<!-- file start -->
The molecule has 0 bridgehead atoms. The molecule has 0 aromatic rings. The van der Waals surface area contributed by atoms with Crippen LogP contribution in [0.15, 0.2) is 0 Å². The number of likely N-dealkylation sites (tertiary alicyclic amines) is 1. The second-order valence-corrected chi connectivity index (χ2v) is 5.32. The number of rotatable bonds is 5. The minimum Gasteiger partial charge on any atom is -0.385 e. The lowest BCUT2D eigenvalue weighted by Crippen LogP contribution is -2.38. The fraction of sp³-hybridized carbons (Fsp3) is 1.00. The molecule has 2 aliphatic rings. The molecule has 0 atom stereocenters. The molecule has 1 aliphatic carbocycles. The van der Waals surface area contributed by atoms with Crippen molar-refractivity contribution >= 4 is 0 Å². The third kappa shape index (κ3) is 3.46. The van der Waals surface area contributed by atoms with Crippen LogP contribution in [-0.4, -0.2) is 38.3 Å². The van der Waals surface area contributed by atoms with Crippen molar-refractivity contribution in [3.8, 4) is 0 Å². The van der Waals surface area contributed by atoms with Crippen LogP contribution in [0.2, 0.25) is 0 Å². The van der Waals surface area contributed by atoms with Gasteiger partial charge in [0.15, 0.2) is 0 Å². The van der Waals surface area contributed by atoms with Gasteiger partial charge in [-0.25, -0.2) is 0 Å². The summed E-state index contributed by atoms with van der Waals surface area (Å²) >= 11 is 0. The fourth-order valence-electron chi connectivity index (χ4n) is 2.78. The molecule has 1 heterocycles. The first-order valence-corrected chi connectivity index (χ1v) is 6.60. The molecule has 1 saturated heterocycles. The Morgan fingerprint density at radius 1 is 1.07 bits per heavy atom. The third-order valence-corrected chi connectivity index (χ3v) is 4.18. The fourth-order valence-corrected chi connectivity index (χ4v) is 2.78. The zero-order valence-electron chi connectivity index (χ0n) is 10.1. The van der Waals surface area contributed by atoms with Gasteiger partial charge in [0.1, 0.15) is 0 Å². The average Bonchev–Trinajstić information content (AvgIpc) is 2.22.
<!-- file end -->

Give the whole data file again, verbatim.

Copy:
The molecule has 0 bridgehead atoms. The molecule has 0 aromatic rings. The van der Waals surface area contributed by atoms with Crippen LogP contribution in [0.15, 0.2) is 0 Å². The number of likely N-dealkylation sites (tertiary alicyclic amines) is 1. The second-order valence-corrected chi connectivity index (χ2v) is 5.32. The number of rotatable bonds is 5. The minimum Gasteiger partial charge on any atom is -0.385 e. The lowest BCUT2D eigenvalue weighted by Crippen LogP contribution is -2.38. The fraction of sp³-hybridized carbons (Fsp3) is 1.00. The molecule has 2 aliphatic rings. The molecule has 0 atom stereocenters. The molecule has 1 aliphatic carbocycles. The van der Waals surface area contributed by atoms with Crippen molar-refractivity contribution >= 4 is 0 Å². The third kappa shape index (κ3) is 3.46. The van der Waals surface area contributed by atoms with Crippen LogP contribution in [-0.4, -0.2) is 38.3 Å². The van der Waals surface area contributed by atoms with Crippen molar-refractivity contribution in [3.8, 4) is 0 Å². The van der Waals surface area contributed by atoms with Crippen LogP contribution in [0.2, 0.25) is 0 Å². The van der Waals surface area contributed by atoms with Gasteiger partial charge in [0.15, 0.2) is 0 Å². The van der Waals surface area contributed by atoms with Gasteiger partial charge in [-0.25, -0.2) is 0 Å². The summed E-state index contributed by atoms with van der Waals surface area (Å²) >= 11 is 0. The fourth-order valence-electron chi connectivity index (χ4n) is 2.78. The molecule has 1 heterocycles. The first-order valence-corrected chi connectivity index (χ1v) is 6.60. The molecule has 1 saturated heterocycles. The Morgan fingerprint density at radius 1 is 1.07 bits per heavy atom. The third-order valence-corrected chi connectivity index (χ3v) is 4.18. The fourth-order valence-corrected chi connectivity index (χ4v) is 2.78. The zero-order valence-electron chi connectivity index (χ0n) is 10.1. The van der Waals surface area contributed by atoms with Gasteiger partial charge in [0.1, 0.15) is 0 Å². The average Bonchev–Trinajstić information content (AvgIpc) is 2.22.